The ACLU may be headed for a confrontation with the state's Department of Conservations and Natural Resources, thanks to the agency's policies regarding political activity at Point State Park.
Vic Walczak, the ACLU's state legal director, tells CP that he has heard complaints from Green Party political activists who have been around the park in recent days, handing out literature and seeking petition signatures. The activists say they were approached by police, who told them to knock it off or face a citation or arrest. In a June 7 letter to park manager Frances Stein, Walczak charged that the ACLU
has recieved several complaints ... that you have called the Pittsburgh police and together with them threatened to cite and/or arrest people who are distributing literature or circulating petitions on the sidewalks surrounding and inside Point State Park. We write this letter to advise you that such a restriction on political activity, be it on a sidewalk or in the park, violates the First Amendment, and that if we receive even one more complaint we will immediately seek relief from a federal judge.
At first, the letter seemed to do the trick: Since sending it, Walczak says, he has heard no further complaints from activists.
But then the state sent Walczak a reply ... and now he has a complaint of his own.
On June 10, DCNR chief counsel Kimberly Hummel wrote back to Walczak, asserting that park officials had to juggle a wide number of divergent uses, and "the management of ... activities at urban parks such as Point State Park is particularly important." The letter went on to say that while leafletting and other such activitiy is permitted, the activists "did not comply with the regulations" because they
did not provide an application to the park office for permission to carry out [their] planned activities or provide copies of the materials to be distributed. Given the nature of your client's activites, permission would have been granted for the activity [but] the State Park staff had not received any notice of the activites in which your client intended to engage.
Hummel gave the activists "permission to engage in the requested activity at Point State Park. However, your client should provide proper notice to the park office ... so the park staff has notification of the nature of the activities that will occur as well as their time and place."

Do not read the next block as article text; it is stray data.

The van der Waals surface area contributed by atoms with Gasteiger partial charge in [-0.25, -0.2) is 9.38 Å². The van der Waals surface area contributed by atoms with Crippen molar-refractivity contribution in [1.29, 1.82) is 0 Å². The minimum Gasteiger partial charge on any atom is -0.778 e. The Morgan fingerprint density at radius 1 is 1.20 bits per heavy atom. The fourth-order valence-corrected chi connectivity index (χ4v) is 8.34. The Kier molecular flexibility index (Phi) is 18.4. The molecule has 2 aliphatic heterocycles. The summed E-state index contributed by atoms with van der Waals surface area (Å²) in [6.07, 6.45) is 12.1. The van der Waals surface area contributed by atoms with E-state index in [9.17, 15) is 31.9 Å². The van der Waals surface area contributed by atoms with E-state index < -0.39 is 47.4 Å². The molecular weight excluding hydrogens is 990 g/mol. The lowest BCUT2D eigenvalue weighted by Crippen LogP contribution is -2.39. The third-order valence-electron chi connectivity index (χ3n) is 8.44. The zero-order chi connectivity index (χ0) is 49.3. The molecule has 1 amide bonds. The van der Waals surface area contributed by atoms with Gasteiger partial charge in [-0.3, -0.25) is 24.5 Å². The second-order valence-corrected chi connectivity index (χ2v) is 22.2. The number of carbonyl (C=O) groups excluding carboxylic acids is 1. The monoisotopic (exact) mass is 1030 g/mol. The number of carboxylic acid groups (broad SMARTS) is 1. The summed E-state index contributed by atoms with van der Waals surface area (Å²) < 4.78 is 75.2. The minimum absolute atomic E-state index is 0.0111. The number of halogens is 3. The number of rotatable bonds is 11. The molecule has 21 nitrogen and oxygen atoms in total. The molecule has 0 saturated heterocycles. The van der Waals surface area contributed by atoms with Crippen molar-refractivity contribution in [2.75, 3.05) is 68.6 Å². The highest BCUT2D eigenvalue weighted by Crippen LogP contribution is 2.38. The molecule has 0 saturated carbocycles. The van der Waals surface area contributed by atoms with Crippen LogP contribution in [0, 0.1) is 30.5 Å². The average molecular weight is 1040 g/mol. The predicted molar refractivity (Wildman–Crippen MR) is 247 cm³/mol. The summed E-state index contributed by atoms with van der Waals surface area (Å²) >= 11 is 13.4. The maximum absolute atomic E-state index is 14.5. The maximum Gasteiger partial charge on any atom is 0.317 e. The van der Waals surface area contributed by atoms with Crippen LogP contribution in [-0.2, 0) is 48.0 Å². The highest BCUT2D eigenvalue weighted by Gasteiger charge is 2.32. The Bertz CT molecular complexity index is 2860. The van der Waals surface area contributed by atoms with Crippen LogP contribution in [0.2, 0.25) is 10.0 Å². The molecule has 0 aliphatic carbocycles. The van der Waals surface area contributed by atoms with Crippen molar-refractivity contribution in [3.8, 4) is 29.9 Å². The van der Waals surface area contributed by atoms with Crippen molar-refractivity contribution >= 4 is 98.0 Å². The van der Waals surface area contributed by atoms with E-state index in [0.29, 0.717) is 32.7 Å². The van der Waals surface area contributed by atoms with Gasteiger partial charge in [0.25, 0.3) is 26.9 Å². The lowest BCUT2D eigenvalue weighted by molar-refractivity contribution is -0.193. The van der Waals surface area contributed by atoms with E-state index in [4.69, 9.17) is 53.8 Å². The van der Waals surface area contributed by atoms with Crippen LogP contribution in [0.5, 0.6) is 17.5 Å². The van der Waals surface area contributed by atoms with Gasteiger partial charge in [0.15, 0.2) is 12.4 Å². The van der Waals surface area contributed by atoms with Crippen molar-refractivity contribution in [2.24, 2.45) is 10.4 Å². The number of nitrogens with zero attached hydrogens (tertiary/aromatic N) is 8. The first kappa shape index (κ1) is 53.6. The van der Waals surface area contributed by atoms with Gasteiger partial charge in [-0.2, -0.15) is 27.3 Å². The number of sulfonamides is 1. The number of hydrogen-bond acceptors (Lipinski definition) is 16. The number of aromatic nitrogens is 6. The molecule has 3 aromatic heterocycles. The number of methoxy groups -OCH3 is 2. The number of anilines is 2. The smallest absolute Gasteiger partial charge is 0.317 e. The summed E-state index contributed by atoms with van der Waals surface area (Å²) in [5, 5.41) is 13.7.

Hummel also thoughtfully included a copy of state regulations governing "organized events; public assemblies [and] distribution of printed matter." According to those regulations, "a copy of any printed material to be distributed shall be delivered to the park manager" in advance.
Walczak described himself as "flabbergasted" by the regulations, which he had not previously been aware of.
Sure, prior to the G20, the ACLU had fought with city officials on behalf of clients who wanted to use the park for political activity -- but those were organized, multi-day events. At issue here was a handful of activists engaging in one-on-one political discussion.
And yeah, for many years, Point State Park could have served as the backdrop for a remake of Footloose: The park long had prohibitions against cycling, and other leisure activities. But while those rules are merely "silly," Walczak says, "what we're talking about here is First Amendment activity" -- political speech. He objects especially to the provision requiring prior approval from park officials for activities like leafletting. "That's prior restraint -- 'you have to clear it with us first'," he says-- and Constitutional law does not look kindly on that.
Walczak surmises that the Park enforces these regulations only when other events -- like the ongoing Arts Festival -- are taking place. But he says a 2008 federal court decision establishes that counterprotests or other political activity can be barred only if itconstitutes a disruption.
In that case, the Third Circuit Court held that Philadelphia police were right to prevent fundamentalist Christians from protesting at a gay-pride event -- but only because the protest was so disruptive that it infringed on the rights of gay people to speak.
"When protesters move from distributing literature and wearing signs to disruption of the permitted activities, the existence of a permit tilts the balance in favor of the permit-holders," wrote federal judge Dolores K. Sloviter.
Explicit in that reasoning, says Walczak, is the idea that distributing literature and wearing signs should be permitted unless it IS disruptive. In a case like this, he says, there's no reason an event like the Arts Fest should be able to squeeze out other non-disruptive activity.
The Arts Festival ends this weekend, and Walczak says the ACLU is "on a hair-trigger" should it hear of future attempts to curtail free-speech activity. Even if nothing more happens, he says, "we will likely write back to the [DCNR] and advise them of the various ways their regulations violate the Constitution. And we'll suggest that they change it -- or we'll be happy to help them out with that ourselves."